What is revenue recognition?
When do you recognize revenue in your reports, statements, and forecasts? Ideally, customers pay for products or services at the time of purchase, and the company gets to record those earnings. But there are situations where a seller takes time to deliver the goods.
For full revenue recognition, the revenue-generating activity (e.g., a sale) must be fully or essentially complete for it to count as revenue during a given accounting period. The revenue recognition principle serves as a solid guidepost.
Revenue Recognition Principle
Based on the revenue recognition principle, revenues are recognized when they are both earned and realized—not when a business receives money.
If you’re confused, don’t worry. It’s not every day that you’re sifting through tax and accounting services lingo (unless you’re a professional “nerd” like us).
How do you recognize revenue?
The straight-up definition of revenue recognition might be a little confusing, so let’s dissect what it really means (insert mad scientist laugh here).
- Revenues are recognized when they are earned: This means a buyer and seller have not only agreed to transfer assets but the seller/company has also accomplished what entitles them to the revenues.
- Revenues are recognized when they are realized: This means the company has obtained a cash payment or the payment is reasonably assured in exchange for products, merchandise, or other assets.
Objective Test: Sales
Sales provide a verifiable measure of revenue: the sales price. If you attempt to recognize revenue before you make an actual sale, you open the door to wide interpretations. Sales provide an objective and uniform test for revenue recognition.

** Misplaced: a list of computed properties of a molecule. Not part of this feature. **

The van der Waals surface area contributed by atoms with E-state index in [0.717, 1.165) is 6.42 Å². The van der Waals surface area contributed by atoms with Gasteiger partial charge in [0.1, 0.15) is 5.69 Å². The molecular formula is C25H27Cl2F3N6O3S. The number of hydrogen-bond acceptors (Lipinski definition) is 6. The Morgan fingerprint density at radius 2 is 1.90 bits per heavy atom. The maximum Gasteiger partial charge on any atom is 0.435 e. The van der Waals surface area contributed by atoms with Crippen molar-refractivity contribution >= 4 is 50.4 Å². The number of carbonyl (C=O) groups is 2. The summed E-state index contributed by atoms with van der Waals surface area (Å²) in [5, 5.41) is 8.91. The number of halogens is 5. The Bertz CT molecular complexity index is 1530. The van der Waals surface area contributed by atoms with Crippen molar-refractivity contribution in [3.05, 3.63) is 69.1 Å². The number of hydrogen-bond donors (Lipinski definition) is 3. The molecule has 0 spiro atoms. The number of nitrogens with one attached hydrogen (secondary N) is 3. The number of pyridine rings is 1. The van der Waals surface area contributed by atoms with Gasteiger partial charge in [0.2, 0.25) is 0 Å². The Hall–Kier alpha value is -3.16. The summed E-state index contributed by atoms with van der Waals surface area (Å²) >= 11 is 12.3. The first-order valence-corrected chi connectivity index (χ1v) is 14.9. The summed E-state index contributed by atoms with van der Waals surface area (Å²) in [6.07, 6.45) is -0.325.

What is expense recognition?
On the flip side, when do you recognize expenses in your accounting documentation? The IFRS says, “Expenses are decreases in economic benefits during the accounting period in the form of outflows or depletions of assets or incurrences of liabilities that result in decreases in equity, other than those relating to distributions to equity participants.”
Expense recognition is about converting an asset into an expense once the asset has been consumed.
Expenses can be recognized immediately, such as:
- When you buy office supplies
- When you purchase a company laptop at a price under the company's capitalization policy
This can happen in situations where the cash basis accounting model is used.
Expenses can also be delayed, such as:
- When you prepay for a year of rent
- When you pay for an insurance policy in advance
This can happen where the accrual accounting model is used. To tie revenues and expenses together, the matching principle says companies should report expenses at the same time as the revenues they are related to.
Why Is Expense Recognition Important for Companies?
It costs money to produce goods and provide services, and businesses frequently absorb these costs well in advance of making a sale. But by trusting the accounting model that matches your business needs (accrual or cash basis accounting), you can record revenues and expenses at the right times—not just when you receive or pay cash.
After all, shifting when you recognize expenses could make your business look more profitable than it is across accounting periods. But expenses offset your earned income, so they help you define how profitable you are during each accounting period. By tying revenues and expenses together appropriately, your income statements will be an accurate reflection of revenue- and expense-generating activities.
You better recognize!
You want your reports and statements to be as accurate and as transparent as possible. Making sure you've recognized revenue and expenses at the right times will help you grow your business as you look for investors and satisfy shareholders.
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